The conscious mind is limited in so many ways. There are some who would argue that there is no such thing as conscious thought and that it represents little more than an internal multi-modal display of thoughts arising from processes that are hidden to us.
There appears to be a sound neurological basis to this perspective and the process [based on principles derived from complex systems] is known as emergence.
The conventional perception is that conscious thought directly guides and controls our actions. However there is growing body of research that suggests that conscious thought does not guide moment-to-moment actions but serves social and cultural functions.
But for our current purpose, let's continue with conventional understanding of the conscious mind as that part of us where we are aware of our thoughts as they take place.
Let's temporarily park the idea that the
content of the conscious mind is an illusion and take a practical look at some of
the many ways in which the conscious mind is limited.
Being aware is the first stage of being prepared.
 The Linear Scanning System Of Conscious Attention
Human intelligence has a serious limitation. It is a scanning system of conscious attention, and that scanning system is linear. It examines the world in lines, as you would pass a flashlight beam across a darkened room, focusing on one thing at a time, sequentially.
For example, to gain an education, we scan millions of lines of information.
We do it that way because that’s the best our attention can do, scanning and taking in one or at least just a few bits of information at a time, one after another.
But the kicker is that the real world doesn’t happen one thing at a time, one thing after another.
The real world is multidimensional, with a lot happening all at once, and it comes at us so fast and all at once in such a way that we could never scan it in the narrow focused linear way humans typically think.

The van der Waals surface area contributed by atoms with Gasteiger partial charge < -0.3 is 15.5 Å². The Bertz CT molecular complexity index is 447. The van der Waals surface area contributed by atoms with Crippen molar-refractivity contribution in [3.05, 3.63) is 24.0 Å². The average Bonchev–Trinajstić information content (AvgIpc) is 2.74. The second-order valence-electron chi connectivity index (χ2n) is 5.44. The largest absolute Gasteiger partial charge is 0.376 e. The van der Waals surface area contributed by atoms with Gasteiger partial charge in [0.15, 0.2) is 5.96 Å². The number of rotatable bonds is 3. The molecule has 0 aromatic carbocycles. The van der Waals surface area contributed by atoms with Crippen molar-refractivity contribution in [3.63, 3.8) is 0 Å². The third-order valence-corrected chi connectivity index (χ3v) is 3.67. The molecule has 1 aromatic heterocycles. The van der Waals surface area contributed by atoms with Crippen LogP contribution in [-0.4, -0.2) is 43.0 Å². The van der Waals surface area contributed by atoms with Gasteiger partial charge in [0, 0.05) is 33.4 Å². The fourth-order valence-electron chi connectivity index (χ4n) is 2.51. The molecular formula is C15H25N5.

Thought vs Experience
The conscious mind is limited by the abstractions, concepts, beliefs and maps we make to try to make sense of the complex world we live in.
Because in so doing we confuse 'the world as-it-is' with 'the world as-it-is-thought-about-and-described'. This is often expressed as confusing the map and the territory.
We confuse our thoughts and more importantly our emotional associations with an experience – with the experience. Reality is the territory – the unfiltered, uncategorized, direct experience now in the present moment.
The direct experience of eating tasty food – the unconditional love of a parent or child – the energy and abandonment of a good sexual experience - cannot be confused with our inner representations of them or the words we may use to attempt to describe these powerful experiences.
Imagine how many words you would need to describe the taste of freshly ground coffee to someone who has never heard of nor seen yet alone tasted coffee, compared with the directness of brewing them a cup and letting them taste it for themselves.
And the difference between 'the world as-it-is' with 'the world as-it-is-thought-about-and-described' is vast.
One is the map, and the other is the actual territory. And when you’re not aware of yourself except in a symbolic way, when you’re only aware of the map you’ve made of yourself, the "you" that consists of consciously reviewed words and symbols, the concept you have of who you are, you’re not really aware of yourself at all.